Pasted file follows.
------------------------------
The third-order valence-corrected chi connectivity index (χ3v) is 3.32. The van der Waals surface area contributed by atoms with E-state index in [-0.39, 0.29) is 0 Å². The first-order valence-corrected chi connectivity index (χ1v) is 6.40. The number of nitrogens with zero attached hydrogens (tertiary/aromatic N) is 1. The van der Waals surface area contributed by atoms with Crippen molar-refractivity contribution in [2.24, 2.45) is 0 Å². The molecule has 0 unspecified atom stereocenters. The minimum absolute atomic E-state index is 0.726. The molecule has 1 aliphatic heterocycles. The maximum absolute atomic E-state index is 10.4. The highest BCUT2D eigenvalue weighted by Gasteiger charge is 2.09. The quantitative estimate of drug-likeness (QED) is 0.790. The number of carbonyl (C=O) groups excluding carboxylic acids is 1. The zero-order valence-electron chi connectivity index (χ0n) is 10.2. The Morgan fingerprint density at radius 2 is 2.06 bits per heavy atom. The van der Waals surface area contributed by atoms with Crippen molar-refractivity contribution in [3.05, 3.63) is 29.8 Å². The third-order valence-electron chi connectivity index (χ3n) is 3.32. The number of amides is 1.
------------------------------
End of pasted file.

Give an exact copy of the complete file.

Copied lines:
The third-order valence-corrected chi connectivity index (χ3v) is 3.32. The van der Waals surface area contributed by atoms with E-state index in [-0.39, 0.29) is 0 Å². The first-order valence-corrected chi connectivity index (χ1v) is 6.40. The number of nitrogens with zero attached hydrogens (tertiary/aromatic N) is 1. The van der Waals surface area contributed by atoms with Crippen molar-refractivity contribution in [2.24, 2.45) is 0 Å². The molecule has 0 unspecified atom stereocenters. The minimum absolute atomic E-state index is 0.726. The molecule has 1 aliphatic heterocycles. The maximum absolute atomic E-state index is 10.4. The highest BCUT2D eigenvalue weighted by Gasteiger charge is 2.09. The quantitative estimate of drug-likeness (QED) is 0.790. The number of carbonyl (C=O) groups excluding carboxylic acids is 1. The zero-order valence-electron chi connectivity index (χ0n) is 10.2. The Morgan fingerprint density at radius 2 is 2.06 bits per heavy atom. The van der Waals surface area contributed by atoms with Crippen molar-refractivity contribution in [3.05, 3.63) is 29.8 Å². The third-order valence-electron chi connectivity index (χ3n) is 3.32. The number of amides is 1.